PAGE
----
Late afternoon sunlight refracts off Lake Arrowhead, mountains hugging the park’s edges. I put my goggles on for a pre-race practice swim open to all athletes competing in tomorrow’s Olympic distance triathlon. My feet meet the squishy moss of the lake as … Continue reading
“This is the only time in your life when you can focus on your sport and your sport alone,” his stolid words echoed through the natatorium while writing today’s workout on the whiteboard. Sounds like hell, one side of me … Continue reading
Just some thoughts going through my brain. I wish I would have said them sooner, or maybe said them while I was on the team but was too shy to actually do so…. oh well. That’s life. You learn.
I’m looking over my college journals, the one from freshman year where you said, “You will do things you never thought possible, if only you stick with it.” I don’t know if you realize how impressionable those words were to an 18 year old, but I believed it. I sensed something. Something was stirring in me that wanted to chase after all that life had to offer. And for the time being, right now where I was, it meant feeling my arms pull through water, not sure where the energy will come from to complete the next stroke, but completely confident that IT WILL COME. It meant taking up 3-4 tables at the Glen during dinner and awkward conversations in class the next day with classmates who wanted to know, “Hey, why don’t you guys shave your legs?” After trying to explain it, usually unsatisfied with my answer, the conversation usually ended with something like, “Well I just don’t get it; why don’t you shave like normal so you can swim fast at every meet?” …It meant calling up a friend and telling them the story of the time when one of the boys put icy hot in a another guy’s swimsuit. I’ve since forgotten who did that to whom, and I can still laugh about it, probably only because it didn’t happen to me. It meant endless chants of “Tow-son D-Team” and the sound of kick boards being smacked against starting blocks, signaling the start of another meet, a new opportunity to be entirely present to pain, success, and wondering just how much further you can push yourself.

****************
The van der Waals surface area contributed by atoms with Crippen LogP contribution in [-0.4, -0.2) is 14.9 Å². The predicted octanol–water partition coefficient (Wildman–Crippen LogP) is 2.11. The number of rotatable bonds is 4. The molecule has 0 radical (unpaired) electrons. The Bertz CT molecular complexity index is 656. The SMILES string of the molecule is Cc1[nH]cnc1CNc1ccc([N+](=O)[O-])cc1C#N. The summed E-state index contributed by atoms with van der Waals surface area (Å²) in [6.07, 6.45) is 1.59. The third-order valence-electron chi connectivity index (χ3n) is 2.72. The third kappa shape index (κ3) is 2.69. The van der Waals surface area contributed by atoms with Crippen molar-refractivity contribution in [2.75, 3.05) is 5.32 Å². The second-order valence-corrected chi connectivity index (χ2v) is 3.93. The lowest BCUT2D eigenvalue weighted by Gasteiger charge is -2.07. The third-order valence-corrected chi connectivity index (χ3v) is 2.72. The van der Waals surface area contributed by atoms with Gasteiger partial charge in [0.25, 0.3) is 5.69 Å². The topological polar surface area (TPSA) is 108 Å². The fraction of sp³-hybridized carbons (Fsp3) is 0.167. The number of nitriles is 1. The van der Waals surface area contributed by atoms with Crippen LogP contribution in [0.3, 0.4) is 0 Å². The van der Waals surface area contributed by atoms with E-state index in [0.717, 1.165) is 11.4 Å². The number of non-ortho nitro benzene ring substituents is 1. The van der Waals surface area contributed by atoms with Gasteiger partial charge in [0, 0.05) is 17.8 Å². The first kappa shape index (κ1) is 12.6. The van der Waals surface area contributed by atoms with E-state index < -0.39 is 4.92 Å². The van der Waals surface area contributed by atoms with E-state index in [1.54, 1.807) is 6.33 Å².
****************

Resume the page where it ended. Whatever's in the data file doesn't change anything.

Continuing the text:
See there’s this feeling that you get, and when you get it, you get it all over again and again. It’s this core acknowledgement that anything is possible, but that you have to go through some… …stuff to get there. I began to get mad, I began to get pissed, thinking, “Maybe I’ve been playing it a bit too safe. Maybe after all this, after everything, WE are the very person who limits ourselves the most. Maybe I’ve been more afraid of failing, or not making it, or doing it perfectly. Don’t compromise yourself. Don’t settle for safe. Go ahead, set a daring goal time…” And yeah, maybe pain and hurt have to happen in order to get there. Maybe “obstacles” or “problems” were just blessings waiting to emerge. Maybe these tests are bound to happen so we can be changed, made stronger, and discover all we are made out to be.